Friday, December 18, 2009

The Kite Runner

So, the other day on my train journey back to Tara's place, I finished The Kite Runner. I picked up this book... apprehensively. I've never had a desire to read about the middle east. I'm not sure why, it has just never interested me. The were two reasons I did decide to pick this book up. One, it came so well recommended, and two, I've been wanting to know more about Afghan culture and their history for various reasons. Were my reasons validated?

   Yes. All the praise and acclaim directed at this book was well deserved. Also, I came away with a new understanding of Afghanistan and the country's tumultuous past and present. As some of you may know, this new understanding and education was something I've been searching for recently.

   The book is also very emotional. The protagonist, Amir, endures a great deal throughout his life. Love, loss, and the like, though what really struck me hardest (and caused me to get a little teary eyed), was the stark contrast between past and present Afghanistan. I never realized, due to my own ignorance, that Afghanistan was once a prosperous country with a Monarchy and all the things we take for granted. Now, its cities are reduced to rubble, its people controlled by fear, terror and violence, and the Taliban rule for themselves alone.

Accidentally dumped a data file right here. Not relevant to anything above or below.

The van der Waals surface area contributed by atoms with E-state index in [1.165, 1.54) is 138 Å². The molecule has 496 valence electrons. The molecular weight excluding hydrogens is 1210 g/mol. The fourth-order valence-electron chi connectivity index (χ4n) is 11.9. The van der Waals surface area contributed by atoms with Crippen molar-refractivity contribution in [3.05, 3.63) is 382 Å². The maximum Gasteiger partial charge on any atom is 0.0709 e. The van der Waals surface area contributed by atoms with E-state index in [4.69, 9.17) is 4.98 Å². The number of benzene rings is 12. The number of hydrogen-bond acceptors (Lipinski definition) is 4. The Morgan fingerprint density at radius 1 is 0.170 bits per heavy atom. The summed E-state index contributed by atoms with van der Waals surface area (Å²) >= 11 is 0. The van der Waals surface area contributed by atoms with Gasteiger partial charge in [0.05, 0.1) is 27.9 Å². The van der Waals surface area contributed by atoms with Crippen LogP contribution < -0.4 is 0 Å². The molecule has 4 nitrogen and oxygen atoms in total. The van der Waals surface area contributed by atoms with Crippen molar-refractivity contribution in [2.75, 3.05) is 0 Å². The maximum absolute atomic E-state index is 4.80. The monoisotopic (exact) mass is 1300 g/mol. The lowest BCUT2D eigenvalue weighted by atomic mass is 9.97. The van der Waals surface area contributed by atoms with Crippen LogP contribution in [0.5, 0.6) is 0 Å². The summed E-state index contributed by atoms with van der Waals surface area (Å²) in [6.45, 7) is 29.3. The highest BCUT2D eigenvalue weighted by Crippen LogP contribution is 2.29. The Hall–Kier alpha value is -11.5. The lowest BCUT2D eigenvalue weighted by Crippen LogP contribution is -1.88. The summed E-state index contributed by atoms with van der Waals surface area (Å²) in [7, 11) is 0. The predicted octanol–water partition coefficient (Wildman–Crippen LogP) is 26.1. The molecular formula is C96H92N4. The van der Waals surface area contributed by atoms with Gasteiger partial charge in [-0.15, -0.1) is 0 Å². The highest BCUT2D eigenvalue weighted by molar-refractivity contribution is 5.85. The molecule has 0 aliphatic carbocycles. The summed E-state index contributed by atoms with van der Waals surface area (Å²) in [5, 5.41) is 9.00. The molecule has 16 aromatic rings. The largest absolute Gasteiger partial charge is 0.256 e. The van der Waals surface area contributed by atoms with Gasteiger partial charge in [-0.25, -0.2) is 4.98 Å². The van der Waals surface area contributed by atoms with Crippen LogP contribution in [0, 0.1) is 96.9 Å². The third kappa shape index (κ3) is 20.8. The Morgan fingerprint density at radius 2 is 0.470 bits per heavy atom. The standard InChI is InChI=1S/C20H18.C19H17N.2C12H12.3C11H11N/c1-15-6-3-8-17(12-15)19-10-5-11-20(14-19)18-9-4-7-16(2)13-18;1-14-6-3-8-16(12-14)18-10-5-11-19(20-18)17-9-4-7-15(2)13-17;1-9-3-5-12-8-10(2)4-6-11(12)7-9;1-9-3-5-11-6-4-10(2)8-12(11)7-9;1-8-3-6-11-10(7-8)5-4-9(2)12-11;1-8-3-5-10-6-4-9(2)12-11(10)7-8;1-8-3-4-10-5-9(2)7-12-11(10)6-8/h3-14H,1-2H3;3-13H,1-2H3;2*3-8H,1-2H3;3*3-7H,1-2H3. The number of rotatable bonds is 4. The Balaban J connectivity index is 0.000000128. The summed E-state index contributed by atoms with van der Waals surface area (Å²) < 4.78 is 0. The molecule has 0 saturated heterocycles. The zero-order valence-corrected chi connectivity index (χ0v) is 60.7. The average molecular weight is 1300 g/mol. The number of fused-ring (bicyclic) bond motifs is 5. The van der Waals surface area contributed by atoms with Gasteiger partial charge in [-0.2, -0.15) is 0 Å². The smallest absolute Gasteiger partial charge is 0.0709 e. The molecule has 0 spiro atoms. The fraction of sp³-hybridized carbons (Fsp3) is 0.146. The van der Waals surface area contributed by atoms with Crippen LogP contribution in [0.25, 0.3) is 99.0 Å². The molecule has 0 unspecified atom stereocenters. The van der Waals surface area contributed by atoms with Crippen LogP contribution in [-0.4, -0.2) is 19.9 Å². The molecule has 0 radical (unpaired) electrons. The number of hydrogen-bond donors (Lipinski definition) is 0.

I can only ask that if you, like I was, are the slightest bit in the dark as to why the western world's armies must be in Afghanistan, read this book. It may not fully change your opinion, no single book can do that, but it may answer a few questions. I cannot wait to get my hands on A Thousand Splendid Suns, Khaled Hosseini's second novel.

 The Kite Runner @

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